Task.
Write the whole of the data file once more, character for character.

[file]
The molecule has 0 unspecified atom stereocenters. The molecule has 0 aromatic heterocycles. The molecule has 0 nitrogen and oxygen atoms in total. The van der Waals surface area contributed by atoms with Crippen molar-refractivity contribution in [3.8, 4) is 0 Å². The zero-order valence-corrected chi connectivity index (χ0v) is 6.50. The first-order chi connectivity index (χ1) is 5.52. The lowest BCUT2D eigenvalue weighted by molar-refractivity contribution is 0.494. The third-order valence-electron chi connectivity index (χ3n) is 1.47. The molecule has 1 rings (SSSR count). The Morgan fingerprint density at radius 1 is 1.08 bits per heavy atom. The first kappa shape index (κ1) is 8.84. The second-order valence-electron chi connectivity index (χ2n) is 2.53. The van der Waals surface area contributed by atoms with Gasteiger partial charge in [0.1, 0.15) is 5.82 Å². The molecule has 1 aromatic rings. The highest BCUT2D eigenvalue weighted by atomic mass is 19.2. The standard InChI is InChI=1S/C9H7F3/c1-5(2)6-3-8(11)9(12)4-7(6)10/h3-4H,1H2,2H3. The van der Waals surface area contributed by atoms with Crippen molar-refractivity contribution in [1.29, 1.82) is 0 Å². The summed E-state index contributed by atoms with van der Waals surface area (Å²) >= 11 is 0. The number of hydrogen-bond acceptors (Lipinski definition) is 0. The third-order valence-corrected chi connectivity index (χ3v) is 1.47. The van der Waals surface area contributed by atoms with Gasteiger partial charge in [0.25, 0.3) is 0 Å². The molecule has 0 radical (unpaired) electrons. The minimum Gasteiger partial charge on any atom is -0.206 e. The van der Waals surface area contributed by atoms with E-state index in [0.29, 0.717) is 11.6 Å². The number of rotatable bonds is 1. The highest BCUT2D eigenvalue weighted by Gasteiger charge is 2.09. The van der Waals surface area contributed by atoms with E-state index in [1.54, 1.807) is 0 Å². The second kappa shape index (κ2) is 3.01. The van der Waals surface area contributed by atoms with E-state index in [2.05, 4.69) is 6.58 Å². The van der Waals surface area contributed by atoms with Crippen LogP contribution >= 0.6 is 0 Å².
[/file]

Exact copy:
The molecule has 0 unspecified atom stereocenters. The molecule has 0 aromatic heterocycles. The molecule has 0 nitrogen and oxygen atoms in total. The van der Waals surface area contributed by atoms with Crippen molar-refractivity contribution in [3.8, 4) is 0 Å². The zero-order valence-corrected chi connectivity index (χ0v) is 6.50. The first-order chi connectivity index (χ1) is 5.52. The lowest BCUT2D eigenvalue weighted by molar-refractivity contribution is 0.494. The third-order valence-electron chi connectivity index (χ3n) is 1.47. The molecule has 1 rings (SSSR count). The Morgan fingerprint density at radius 1 is 1.08 bits per heavy atom. The first kappa shape index (κ1) is 8.84. The second-order valence-electron chi connectivity index (χ2n) is 2.53. The van der Waals surface area contributed by atoms with Gasteiger partial charge in [0.1, 0.15) is 5.82 Å². The molecule has 1 aromatic rings. The highest BCUT2D eigenvalue weighted by atomic mass is 19.2. The standard InChI is InChI=1S/C9H7F3/c1-5(2)6-3-8(11)9(12)4-7(6)10/h3-4H,1H2,2H3. The van der Waals surface area contributed by atoms with Crippen molar-refractivity contribution in [1.29, 1.82) is 0 Å². The summed E-state index contributed by atoms with van der Waals surface area (Å²) >= 11 is 0. The number of hydrogen-bond acceptors (Lipinski definition) is 0. The third-order valence-corrected chi connectivity index (χ3v) is 1.47. The van der Waals surface area contributed by atoms with Gasteiger partial charge in [0.25, 0.3) is 0 Å². The molecule has 0 radical (unpaired) electrons. The minimum Gasteiger partial charge on any atom is -0.206 e. The van der Waals surface area contributed by atoms with E-state index in [0.29, 0.717) is 11.6 Å². The number of rotatable bonds is 1. The highest BCUT2D eigenvalue weighted by Gasteiger charge is 2.09. The van der Waals surface area contributed by atoms with E-state index in [1.54, 1.807) is 0 Å². The second kappa shape index (κ2) is 3.01. The van der Waals surface area contributed by atoms with E-state index in [2.05, 4.69) is 6.58 Å². The van der Waals surface area contributed by atoms with Crippen LogP contribution >= 0.6 is 0 Å².